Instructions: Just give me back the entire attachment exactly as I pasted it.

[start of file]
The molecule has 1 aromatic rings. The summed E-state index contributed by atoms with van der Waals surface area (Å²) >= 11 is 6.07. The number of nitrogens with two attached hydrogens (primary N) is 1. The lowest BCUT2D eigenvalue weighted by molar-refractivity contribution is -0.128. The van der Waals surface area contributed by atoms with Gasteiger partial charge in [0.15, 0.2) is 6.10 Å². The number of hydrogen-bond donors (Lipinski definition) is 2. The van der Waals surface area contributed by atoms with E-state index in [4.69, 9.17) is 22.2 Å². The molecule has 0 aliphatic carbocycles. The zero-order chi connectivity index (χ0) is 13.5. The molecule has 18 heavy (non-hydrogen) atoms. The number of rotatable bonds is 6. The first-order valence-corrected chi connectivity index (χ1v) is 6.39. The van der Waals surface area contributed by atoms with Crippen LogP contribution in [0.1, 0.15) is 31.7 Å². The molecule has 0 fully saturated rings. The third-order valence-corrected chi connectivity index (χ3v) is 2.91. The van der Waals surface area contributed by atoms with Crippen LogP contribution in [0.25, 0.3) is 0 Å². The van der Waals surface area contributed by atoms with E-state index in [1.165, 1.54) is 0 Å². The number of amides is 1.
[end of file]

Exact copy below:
The molecule has 1 aromatic rings. The summed E-state index contributed by atoms with van der Waals surface area (Å²) >= 11 is 6.07. The number of nitrogens with two attached hydrogens (primary N) is 1. The lowest BCUT2D eigenvalue weighted by molar-refractivity contribution is -0.128. The van der Waals surface area contributed by atoms with Gasteiger partial charge in [0.15, 0.2) is 6.10 Å². The number of hydrogen-bond donors (Lipinski definition) is 2. The van der Waals surface area contributed by atoms with E-state index in [4.69, 9.17) is 22.2 Å². The molecule has 0 aliphatic carbocycles. The zero-order chi connectivity index (χ0) is 13.5. The molecule has 18 heavy (non-hydrogen) atoms. The number of rotatable bonds is 6. The first-order valence-corrected chi connectivity index (χ1v) is 6.39. The van der Waals surface area contributed by atoms with Crippen LogP contribution in [0.1, 0.15) is 31.7 Å². The molecule has 0 fully saturated rings. The third-order valence-corrected chi connectivity index (χ3v) is 2.91. The van der Waals surface area contributed by atoms with Crippen LogP contribution in [0.25, 0.3) is 0 Å². The van der Waals surface area contributed by atoms with E-state index in [1.165, 1.54) is 0 Å². The number of amides is 1.